SAN ANTONIO – Lunchgoers at a local Honduran restaurant were watching a Spanish-language television network’s coverage of thousands of Central American men, women and children allowed to enter Mexico for now.
The caravan that some say could grow to 10,000 hopes to reach the United States if Mexico continues to allow their passage north.
In the U.S. the past four years, a young man from Honduras said there’s a chance some of his own family might be in that caravan.
If he had stayed, he said, “I believe I’d be in the same condition they are.”
He was seated at a table with a woman from El Salvador who said that, years ago, she crossed a desert to start a new life in America.
She said the Hondurans are coming to escape hunger, injustice, poverty and crime. She said, sadly, her son stayed behind, only to be murdered by the gangs in El Salvador.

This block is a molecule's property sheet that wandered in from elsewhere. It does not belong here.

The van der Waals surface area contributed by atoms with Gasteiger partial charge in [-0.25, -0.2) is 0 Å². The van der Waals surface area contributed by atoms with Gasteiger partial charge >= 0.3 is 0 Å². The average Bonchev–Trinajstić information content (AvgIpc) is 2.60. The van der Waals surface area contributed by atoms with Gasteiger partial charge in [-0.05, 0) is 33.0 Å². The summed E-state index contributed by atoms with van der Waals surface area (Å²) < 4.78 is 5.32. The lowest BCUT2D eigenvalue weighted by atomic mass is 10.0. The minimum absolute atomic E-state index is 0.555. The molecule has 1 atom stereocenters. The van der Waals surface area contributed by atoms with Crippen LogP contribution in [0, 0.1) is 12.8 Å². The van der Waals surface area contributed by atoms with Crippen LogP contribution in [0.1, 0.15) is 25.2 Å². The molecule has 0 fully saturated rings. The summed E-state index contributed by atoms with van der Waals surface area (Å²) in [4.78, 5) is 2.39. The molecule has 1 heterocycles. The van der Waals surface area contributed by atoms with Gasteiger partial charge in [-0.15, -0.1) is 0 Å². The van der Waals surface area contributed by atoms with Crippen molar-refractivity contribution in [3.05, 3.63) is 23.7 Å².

She described how they even threaten young children at their schools.
“The gangs are extremely dangerous,” said another woman at the same table.
However, Simona Hernandez, a lifelong U.S. citizen who was at the restaurant selling religious items, said she’s suspicious.
“I think there’s somebody that’s bringing them over here,” Hernandez said. “There’s a lot of people coming over here and I don’t think it’s right because there’s a lot of criminals, a lot of bad people.”
Not true, said the woman from El Salvador. She said they’re honest people, willing to work hard to support their families.
Another Honduran in the lobby of the restaurant said, “If they did wrong, they should pay. But everyone else should be allowed to enter.”